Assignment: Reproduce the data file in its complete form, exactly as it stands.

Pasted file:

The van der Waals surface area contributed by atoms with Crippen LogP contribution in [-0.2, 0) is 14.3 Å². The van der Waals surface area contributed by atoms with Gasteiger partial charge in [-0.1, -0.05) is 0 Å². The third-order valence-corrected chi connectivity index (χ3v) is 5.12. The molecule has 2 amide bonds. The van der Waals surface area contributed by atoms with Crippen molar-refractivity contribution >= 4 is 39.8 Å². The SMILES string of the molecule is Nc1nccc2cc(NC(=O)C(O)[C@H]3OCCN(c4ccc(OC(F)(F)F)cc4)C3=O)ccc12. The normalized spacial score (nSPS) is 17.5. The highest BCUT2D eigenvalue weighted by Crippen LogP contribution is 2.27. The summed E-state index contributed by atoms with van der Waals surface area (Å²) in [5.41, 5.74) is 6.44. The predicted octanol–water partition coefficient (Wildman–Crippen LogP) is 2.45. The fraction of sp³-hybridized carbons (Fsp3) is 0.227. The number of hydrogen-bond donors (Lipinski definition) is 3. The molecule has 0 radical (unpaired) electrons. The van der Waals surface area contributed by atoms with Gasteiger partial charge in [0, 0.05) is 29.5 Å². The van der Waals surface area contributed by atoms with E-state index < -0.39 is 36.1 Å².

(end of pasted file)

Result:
The van der Waals surface area contributed by atoms with Crippen LogP contribution in [-0.2, 0) is 14.3 Å². The van der Waals surface area contributed by atoms with Gasteiger partial charge in [-0.1, -0.05) is 0 Å². The third-order valence-corrected chi connectivity index (χ3v) is 5.12. The molecule has 2 amide bonds. The van der Waals surface area contributed by atoms with Crippen molar-refractivity contribution >= 4 is 39.8 Å². The SMILES string of the molecule is Nc1nccc2cc(NC(=O)C(O)[C@H]3OCCN(c4ccc(OC(F)(F)F)cc4)C3=O)ccc12. The normalized spacial score (nSPS) is 17.5. The highest BCUT2D eigenvalue weighted by Crippen LogP contribution is 2.27. The summed E-state index contributed by atoms with van der Waals surface area (Å²) in [5.41, 5.74) is 6.44. The predicted octanol–water partition coefficient (Wildman–Crippen LogP) is 2.45. The fraction of sp³-hybridized carbons (Fsp3) is 0.227. The number of hydrogen-bond donors (Lipinski definition) is 3. The molecule has 0 radical (unpaired) electrons. The van der Waals surface area contributed by atoms with Gasteiger partial charge in [0, 0.05) is 29.5 Å². The van der Waals surface area contributed by atoms with E-state index < -0.39 is 36.1 Å².